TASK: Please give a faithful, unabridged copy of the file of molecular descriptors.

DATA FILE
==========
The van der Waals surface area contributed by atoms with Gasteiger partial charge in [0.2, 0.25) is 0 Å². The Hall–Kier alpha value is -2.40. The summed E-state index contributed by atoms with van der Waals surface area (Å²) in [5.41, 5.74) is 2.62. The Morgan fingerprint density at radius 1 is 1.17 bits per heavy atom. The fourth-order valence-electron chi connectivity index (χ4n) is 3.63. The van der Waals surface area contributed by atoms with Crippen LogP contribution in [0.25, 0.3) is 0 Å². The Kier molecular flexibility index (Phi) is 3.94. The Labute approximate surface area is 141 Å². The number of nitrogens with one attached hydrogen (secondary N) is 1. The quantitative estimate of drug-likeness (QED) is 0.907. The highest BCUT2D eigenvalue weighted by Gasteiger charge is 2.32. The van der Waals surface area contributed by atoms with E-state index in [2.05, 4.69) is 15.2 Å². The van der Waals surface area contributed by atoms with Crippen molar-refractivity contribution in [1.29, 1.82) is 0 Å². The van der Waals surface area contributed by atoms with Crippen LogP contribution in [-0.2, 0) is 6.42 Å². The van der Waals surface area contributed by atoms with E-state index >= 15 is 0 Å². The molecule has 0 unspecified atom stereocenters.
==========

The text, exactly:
The van der Waals surface area contributed by atoms with Gasteiger partial charge in [0.2, 0.25) is 0 Å². The Hall–Kier alpha value is -2.40. The summed E-state index contributed by atoms with van der Waals surface area (Å²) in [5.41, 5.74) is 2.62. The Morgan fingerprint density at radius 1 is 1.17 bits per heavy atom. The fourth-order valence-electron chi connectivity index (χ4n) is 3.63. The van der Waals surface area contributed by atoms with Crippen LogP contribution in [0.25, 0.3) is 0 Å². The Kier molecular flexibility index (Phi) is 3.94. The Labute approximate surface area is 141 Å². The number of nitrogens with one attached hydrogen (secondary N) is 1. The quantitative estimate of drug-likeness (QED) is 0.907. The highest BCUT2D eigenvalue weighted by Gasteiger charge is 2.32. The van der Waals surface area contributed by atoms with E-state index in [2.05, 4.69) is 15.2 Å². The van der Waals surface area contributed by atoms with Crippen molar-refractivity contribution in [1.29, 1.82) is 0 Å². The van der Waals surface area contributed by atoms with Crippen LogP contribution in [-0.2, 0) is 6.42 Å². The van der Waals surface area contributed by atoms with E-state index >= 15 is 0 Å². The molecule has 0 unspecified atom stereocenters.